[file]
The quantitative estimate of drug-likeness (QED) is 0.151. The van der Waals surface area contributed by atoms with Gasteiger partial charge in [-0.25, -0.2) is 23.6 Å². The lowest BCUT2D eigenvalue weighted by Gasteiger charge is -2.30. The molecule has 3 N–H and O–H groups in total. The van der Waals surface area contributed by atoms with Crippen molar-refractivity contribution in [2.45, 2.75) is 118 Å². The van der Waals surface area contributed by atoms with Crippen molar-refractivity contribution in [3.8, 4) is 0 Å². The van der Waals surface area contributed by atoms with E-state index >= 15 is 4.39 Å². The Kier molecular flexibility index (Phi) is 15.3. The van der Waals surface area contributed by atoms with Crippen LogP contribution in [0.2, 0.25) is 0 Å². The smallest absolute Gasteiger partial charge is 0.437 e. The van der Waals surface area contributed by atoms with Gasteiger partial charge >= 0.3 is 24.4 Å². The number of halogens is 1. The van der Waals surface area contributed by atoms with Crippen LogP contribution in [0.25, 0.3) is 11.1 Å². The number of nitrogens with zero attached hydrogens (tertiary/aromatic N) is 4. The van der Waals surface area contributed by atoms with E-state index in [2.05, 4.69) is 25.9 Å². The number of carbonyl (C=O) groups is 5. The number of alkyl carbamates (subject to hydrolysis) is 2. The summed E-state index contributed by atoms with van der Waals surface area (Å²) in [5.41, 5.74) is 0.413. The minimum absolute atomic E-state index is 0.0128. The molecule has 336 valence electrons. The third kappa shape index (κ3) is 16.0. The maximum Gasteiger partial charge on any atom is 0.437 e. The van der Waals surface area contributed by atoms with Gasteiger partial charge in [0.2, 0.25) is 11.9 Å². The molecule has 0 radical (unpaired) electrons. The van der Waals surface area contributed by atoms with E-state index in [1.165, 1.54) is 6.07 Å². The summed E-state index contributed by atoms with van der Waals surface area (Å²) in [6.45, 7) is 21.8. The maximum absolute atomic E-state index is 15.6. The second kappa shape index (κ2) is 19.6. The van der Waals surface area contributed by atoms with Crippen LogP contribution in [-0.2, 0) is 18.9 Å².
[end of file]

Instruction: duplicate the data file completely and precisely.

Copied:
The quantitative estimate of drug-likeness (QED) is 0.151. The van der Waals surface area contributed by atoms with Gasteiger partial charge in [-0.25, -0.2) is 23.6 Å². The lowest BCUT2D eigenvalue weighted by Gasteiger charge is -2.30. The molecule has 3 N–H and O–H groups in total. The van der Waals surface area contributed by atoms with Crippen molar-refractivity contribution in [2.45, 2.75) is 118 Å². The van der Waals surface area contributed by atoms with Crippen molar-refractivity contribution in [3.8, 4) is 0 Å². The van der Waals surface area contributed by atoms with E-state index >= 15 is 4.39 Å². The Kier molecular flexibility index (Phi) is 15.3. The van der Waals surface area contributed by atoms with Crippen LogP contribution in [0.2, 0.25) is 0 Å². The smallest absolute Gasteiger partial charge is 0.437 e. The van der Waals surface area contributed by atoms with Gasteiger partial charge >= 0.3 is 24.4 Å². The number of halogens is 1. The van der Waals surface area contributed by atoms with Crippen LogP contribution in [0.25, 0.3) is 11.1 Å². The number of nitrogens with zero attached hydrogens (tertiary/aromatic N) is 4. The van der Waals surface area contributed by atoms with E-state index in [2.05, 4.69) is 25.9 Å². The number of carbonyl (C=O) groups is 5. The number of alkyl carbamates (subject to hydrolysis) is 2. The summed E-state index contributed by atoms with van der Waals surface area (Å²) in [5.41, 5.74) is 0.413. The minimum absolute atomic E-state index is 0.0128. The molecule has 336 valence electrons. The third kappa shape index (κ3) is 16.0. The maximum Gasteiger partial charge on any atom is 0.437 e. The van der Waals surface area contributed by atoms with Gasteiger partial charge in [0.2, 0.25) is 11.9 Å². The molecule has 0 radical (unpaired) electrons. The van der Waals surface area contributed by atoms with E-state index in [1.165, 1.54) is 6.07 Å². The summed E-state index contributed by atoms with van der Waals surface area (Å²) in [6.45, 7) is 21.8. The maximum absolute atomic E-state index is 15.6. The second kappa shape index (κ2) is 19.6. The van der Waals surface area contributed by atoms with Crippen LogP contribution in [-0.2, 0) is 18.9 Å².